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# 1.2: Evidence

There is no science without evidence. This means that when a scientist makes an assertion, he or she must back up the assertion with some observational or empirical data. These observations can be examined and checked by other scientists (or anyone else who is interested). This method differs from pre-scientific styles of learning about nature, in which an assertion might be made on the strength of mysticism, moral authority, political ideology, or the old standby, "everybody knows that...." For example, for centuries "everybody knew" that stones could not fall out of the sky. Rumors that stones had fallen out of the sky were written off as superstition. Then, in 1803, a shower of meteorites fell on a town in France. French physicist Jean Baptiste Biot visited the town, heard numerous consistent eyewitness accounts, and collected actual specimens of the stones, which proved to be unlike any known terrestrial rocks. The convincing body of evidence helped Biot prove to doubters that stones do indeed fall from space. We call them meteorites.

156 bolides were detected on a single (pointed) photographic plate of the all sky fish-eye photographic camera during the Leonid meteor shower in 1998 at Modra observatory. The exposure time was 4 hours. Click here for original source URL.

What is the story with UFOs? The idea that some unidentified flying objects are extraterrestrial visitors permeates the popular culture. Do alien spaceships visit Earth? That is a legitimate hypothesis, but how can we test it? It is difficult to investigate UFOs scientifically because there is so little physical evidence. No one has discovered fragments of alien material that can be tested in labs. Many "UFO photos" are fakes; others show identifiable natural phenomena. It is true that absence of evidence is not the same as evidence of absence. However, no real science can be done on this subject without tangible evidence. People are free to propose that many UFO sightings actually involve alien spaceships, but the reports are not believable without better evidence to support the hypothesis. Scientists do not ignore the UFO issue because they believe that alien spaceships are impossible (although many think that they are extremely unlikely), but because there is little or no physical evidence to work with.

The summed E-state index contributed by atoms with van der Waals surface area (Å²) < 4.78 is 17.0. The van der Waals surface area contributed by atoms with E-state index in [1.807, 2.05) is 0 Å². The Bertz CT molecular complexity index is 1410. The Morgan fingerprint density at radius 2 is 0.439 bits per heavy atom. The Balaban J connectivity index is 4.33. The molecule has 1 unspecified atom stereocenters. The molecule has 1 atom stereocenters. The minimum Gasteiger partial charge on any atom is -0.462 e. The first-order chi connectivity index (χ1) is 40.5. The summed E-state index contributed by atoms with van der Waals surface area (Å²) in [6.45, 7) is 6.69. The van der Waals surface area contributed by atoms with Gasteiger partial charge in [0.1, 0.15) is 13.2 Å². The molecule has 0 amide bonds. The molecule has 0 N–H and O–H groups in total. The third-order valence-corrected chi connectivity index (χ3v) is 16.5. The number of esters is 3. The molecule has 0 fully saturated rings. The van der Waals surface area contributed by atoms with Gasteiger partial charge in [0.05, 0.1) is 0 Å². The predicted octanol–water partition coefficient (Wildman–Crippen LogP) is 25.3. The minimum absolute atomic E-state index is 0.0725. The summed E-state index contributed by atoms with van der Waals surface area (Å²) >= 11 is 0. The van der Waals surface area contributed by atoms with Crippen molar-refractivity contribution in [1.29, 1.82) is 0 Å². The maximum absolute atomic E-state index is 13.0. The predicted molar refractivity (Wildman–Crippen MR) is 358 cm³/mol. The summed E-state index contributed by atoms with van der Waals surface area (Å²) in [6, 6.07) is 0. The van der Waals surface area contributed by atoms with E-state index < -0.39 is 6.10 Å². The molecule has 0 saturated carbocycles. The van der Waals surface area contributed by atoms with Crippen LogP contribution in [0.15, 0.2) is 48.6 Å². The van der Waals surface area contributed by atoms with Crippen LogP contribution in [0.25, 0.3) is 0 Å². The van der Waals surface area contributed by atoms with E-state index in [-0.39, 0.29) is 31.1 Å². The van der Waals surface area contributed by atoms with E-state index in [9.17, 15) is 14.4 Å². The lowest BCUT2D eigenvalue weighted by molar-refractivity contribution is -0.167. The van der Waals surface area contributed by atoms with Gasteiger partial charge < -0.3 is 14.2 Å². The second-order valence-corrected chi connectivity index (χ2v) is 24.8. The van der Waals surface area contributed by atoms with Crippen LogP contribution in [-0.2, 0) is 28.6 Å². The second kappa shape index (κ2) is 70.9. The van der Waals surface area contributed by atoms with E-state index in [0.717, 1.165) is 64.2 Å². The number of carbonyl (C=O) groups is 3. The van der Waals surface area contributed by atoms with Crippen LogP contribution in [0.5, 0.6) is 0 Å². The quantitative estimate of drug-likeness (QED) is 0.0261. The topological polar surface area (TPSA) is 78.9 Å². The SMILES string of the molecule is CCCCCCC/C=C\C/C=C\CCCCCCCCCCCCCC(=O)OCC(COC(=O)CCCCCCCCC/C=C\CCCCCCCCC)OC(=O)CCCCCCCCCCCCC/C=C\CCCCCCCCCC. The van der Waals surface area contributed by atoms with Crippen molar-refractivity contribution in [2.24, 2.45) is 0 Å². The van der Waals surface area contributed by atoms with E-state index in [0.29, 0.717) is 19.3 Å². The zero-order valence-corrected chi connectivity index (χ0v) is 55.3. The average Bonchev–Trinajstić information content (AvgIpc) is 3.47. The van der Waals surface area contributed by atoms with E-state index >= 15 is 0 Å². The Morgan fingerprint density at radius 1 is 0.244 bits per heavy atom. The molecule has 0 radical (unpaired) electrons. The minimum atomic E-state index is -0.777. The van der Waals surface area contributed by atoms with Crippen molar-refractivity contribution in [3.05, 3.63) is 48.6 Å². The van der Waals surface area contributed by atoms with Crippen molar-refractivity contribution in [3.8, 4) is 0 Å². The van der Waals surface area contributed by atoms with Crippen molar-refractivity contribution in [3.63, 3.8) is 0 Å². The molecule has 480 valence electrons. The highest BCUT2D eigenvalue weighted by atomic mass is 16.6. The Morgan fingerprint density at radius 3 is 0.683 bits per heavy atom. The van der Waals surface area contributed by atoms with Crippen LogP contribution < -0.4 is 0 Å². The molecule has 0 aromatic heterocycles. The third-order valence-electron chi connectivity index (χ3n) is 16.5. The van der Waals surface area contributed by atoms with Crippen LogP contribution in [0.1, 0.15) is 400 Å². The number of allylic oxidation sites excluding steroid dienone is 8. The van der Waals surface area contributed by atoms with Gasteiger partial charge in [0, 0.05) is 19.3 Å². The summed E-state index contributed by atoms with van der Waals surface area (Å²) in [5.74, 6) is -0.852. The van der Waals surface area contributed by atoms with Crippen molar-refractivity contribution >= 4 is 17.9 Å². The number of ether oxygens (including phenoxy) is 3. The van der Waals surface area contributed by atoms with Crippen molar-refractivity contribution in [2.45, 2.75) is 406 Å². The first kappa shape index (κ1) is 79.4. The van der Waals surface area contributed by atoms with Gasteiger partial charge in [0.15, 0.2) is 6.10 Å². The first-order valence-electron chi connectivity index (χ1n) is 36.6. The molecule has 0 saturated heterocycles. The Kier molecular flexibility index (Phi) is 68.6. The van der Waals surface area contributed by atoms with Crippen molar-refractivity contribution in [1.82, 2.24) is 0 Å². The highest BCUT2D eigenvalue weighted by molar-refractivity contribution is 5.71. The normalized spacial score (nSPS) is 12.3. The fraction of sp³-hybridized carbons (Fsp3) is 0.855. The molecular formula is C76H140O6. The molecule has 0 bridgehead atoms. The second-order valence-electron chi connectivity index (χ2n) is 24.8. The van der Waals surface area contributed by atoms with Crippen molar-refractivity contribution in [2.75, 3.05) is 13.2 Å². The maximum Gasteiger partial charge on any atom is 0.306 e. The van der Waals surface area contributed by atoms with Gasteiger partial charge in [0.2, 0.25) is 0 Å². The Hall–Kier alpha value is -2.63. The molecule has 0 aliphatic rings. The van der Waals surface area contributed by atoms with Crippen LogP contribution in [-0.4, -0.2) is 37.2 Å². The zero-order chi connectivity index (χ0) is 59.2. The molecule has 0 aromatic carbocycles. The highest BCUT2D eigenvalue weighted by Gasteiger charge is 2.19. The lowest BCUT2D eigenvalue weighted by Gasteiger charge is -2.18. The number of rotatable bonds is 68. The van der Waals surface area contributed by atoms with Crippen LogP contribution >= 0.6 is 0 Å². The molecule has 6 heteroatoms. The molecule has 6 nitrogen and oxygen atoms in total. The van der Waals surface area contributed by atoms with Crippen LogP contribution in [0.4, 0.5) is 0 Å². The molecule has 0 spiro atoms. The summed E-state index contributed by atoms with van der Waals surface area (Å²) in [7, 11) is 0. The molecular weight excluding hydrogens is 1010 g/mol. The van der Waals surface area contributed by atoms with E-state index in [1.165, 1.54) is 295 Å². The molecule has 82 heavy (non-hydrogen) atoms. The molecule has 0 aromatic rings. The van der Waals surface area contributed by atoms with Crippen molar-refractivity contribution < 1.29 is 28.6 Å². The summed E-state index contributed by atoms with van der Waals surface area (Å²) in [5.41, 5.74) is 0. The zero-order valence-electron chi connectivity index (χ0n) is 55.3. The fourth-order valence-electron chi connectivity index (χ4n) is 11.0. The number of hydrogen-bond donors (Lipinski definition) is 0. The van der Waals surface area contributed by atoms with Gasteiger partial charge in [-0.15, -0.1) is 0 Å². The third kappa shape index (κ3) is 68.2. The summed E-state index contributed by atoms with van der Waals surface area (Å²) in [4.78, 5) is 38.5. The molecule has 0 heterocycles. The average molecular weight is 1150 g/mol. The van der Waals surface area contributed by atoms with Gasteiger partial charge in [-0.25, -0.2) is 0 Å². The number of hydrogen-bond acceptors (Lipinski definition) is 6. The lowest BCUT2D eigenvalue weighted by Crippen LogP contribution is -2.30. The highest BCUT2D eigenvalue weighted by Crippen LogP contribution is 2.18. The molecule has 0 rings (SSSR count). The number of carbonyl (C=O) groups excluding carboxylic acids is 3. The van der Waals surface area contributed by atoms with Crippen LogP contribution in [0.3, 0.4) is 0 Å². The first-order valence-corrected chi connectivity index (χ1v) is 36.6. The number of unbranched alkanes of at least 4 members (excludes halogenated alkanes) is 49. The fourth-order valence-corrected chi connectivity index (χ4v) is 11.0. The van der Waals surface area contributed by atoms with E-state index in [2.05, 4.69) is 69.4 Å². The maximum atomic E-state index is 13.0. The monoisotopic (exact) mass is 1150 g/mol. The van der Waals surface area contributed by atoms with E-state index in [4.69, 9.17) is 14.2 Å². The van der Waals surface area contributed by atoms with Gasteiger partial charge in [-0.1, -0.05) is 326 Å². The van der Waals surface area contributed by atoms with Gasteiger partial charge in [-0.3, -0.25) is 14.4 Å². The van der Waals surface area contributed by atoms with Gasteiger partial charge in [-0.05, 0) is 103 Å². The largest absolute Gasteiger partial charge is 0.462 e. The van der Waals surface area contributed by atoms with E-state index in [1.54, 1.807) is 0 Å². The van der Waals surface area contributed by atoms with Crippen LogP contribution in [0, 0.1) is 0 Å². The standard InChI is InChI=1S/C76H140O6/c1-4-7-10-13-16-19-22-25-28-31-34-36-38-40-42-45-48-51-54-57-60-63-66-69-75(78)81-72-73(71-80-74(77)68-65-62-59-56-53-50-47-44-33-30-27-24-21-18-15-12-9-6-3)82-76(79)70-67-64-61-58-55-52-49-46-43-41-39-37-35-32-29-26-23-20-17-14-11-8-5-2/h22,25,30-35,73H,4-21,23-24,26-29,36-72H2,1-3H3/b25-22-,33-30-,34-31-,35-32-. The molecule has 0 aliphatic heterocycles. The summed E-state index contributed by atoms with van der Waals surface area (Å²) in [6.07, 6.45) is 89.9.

Evidence must be available for strutiny and corroboration. Science is a social and public enterprise, so open access to data is a critical aspect of how we learn about the world (contrast this with some aspects of the world of commerce, where some information is tightly held or kept secret). That means that evidence must be published so that other scientists can evaluate it. Federal funding agencies in the United States and Europe now insist that scientific data be made publicly available. Bad data or poor evidence will not stand the test of time, because if it relates to an important advance, other scientists will try and replicate the experiment. Repeating your own experiment is good; having another scientist repeat your experiment is even better. This is the way rare instances of fraud or fabrication of data are discovered. Progress in science is not a smooth and steady march. There are false starts or dead ends or experiments that can't be replicated.

Mars Meteorite - NWA 7034 Designated Northwest Africa (NWA) 7034, and nicknamed "Black Beauty," the Martian meteorite weighs approximately 11 ounces (320 grams). Click here for original source URL.